Levels of Trimethylamine N-Oxide Remain Elevated Long Term After Left Ventricular Assist Device and Heart Transplantation and Are Independent From Measures of Inflammation and Gut Dysbiosis

Circ Heart Fail. 2021 Jun;14(6):e007909. doi: 10.1161/CIRCHEARTFAILURE.120.007909. Epub 2021 Jun 15.

Abstract

Background: Trimethylamine N-oxide (TMAO)-a gut-derived metabolite-is elevated in heart failure (HF) and linked to poor prognosis. We investigated variations in TMAO in HF, left ventricular assist device (LVAD), and heart transplant (HT) and assessed its relation with inflammation, endotoxemia, oxidative stress, and gut dysbiosis.

Methods: We enrolled 341 patients. TMAO, CRP (C-reactive protein), IL (interleukin)-6, TNF-α (tumor necrosis factor alpha), ET-1 (endothelin-1), adiponectin, lipopolysaccharide, soluble CD14, and isoprostane were measured in 611 blood samples in HF (New York Heart Association class I-IV) and at multiple time points post-LVAD and post-HT. Gut microbiota were assessed via 16S rRNA sequencing among 327 stool samples. Multivariable regression models were used to assess the relationship between TMAO and (1) New York Heart Association class; (2) pre- versus post-LVAD or post-HT; (3) biomarkers of inflammation, endotoxemia, oxidative stress, and microbial diversity.

Results: ln-TMAO was lower among HF New York Heart Association class I (1.23 [95% CI, 0.52-1.94] µM) versus either class II, III, or IV (1.99 [95% CI, 1.68-2.30], 1.97 [95% CI, 1.71-2.24], and 2.09 [95% CI, 1.83-2.34] µM, respectively; all P<0.05). In comparison to class II-IV, ln-TMAO was lower 1 month post-LVAD (1.58 [95% CI, 1.32-1.83] µM) and 1 week and 1 month post-HT (0.97 [95% CI, 0.60-1.35] and 1.36 [95% CI, 1.01-1.70] µM). ln-TMAO levels in long-term LVAD (>6 months: 1.99 [95% CI, 1.76-2.22] µM) and HT (>6 months: 1.86 [95% CI, 1.66-2.05] µM) were not different from symptomatic HF. After multivariable adjustments, TMAO was not associated with biomarkers of inflammation, endotoxemia, oxidative stress, or microbial diversity.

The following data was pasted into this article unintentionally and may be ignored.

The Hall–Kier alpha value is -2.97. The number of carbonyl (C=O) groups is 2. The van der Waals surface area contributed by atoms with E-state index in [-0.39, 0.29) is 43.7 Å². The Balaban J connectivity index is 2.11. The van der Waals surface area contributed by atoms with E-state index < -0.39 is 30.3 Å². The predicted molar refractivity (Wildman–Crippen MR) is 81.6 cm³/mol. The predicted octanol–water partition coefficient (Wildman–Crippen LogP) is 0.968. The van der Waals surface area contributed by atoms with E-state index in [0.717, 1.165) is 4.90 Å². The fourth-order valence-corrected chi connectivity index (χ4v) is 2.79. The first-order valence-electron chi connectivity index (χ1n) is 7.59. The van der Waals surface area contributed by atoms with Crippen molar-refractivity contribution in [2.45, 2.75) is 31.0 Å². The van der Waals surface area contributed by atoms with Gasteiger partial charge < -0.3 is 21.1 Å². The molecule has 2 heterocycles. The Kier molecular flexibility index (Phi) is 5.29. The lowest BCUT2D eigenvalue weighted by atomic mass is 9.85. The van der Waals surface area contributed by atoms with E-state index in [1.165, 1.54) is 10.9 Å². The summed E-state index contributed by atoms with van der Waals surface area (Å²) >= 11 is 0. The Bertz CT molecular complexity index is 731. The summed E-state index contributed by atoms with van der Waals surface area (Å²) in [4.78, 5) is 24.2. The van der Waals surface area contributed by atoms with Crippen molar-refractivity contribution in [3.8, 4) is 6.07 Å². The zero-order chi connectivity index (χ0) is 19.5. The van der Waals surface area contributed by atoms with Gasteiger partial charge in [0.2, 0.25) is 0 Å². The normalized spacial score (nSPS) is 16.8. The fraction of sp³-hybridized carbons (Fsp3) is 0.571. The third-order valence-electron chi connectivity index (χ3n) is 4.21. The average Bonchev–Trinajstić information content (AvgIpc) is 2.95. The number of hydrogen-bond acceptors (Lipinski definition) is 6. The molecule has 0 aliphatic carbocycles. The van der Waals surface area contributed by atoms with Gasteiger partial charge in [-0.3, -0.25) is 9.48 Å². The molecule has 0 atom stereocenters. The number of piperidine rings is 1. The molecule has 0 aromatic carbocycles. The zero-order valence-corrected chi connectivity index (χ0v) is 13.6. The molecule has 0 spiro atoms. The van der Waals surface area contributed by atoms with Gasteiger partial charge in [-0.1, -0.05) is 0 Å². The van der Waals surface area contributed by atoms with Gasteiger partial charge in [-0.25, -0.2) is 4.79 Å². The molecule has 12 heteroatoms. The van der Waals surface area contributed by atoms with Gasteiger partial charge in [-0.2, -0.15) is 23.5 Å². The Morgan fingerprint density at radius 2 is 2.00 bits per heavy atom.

Conclusions: TMAO levels are increased in symptomatic HF patients and remain elevated long term after LVAD and HT. TMAO levels were independent from measures of inflammation, endotoxemia, oxidative stress, and gut dysbiosis.

Keywords: endothelin-1; heart failure; heart transplantation; inflammation; interleukin-6.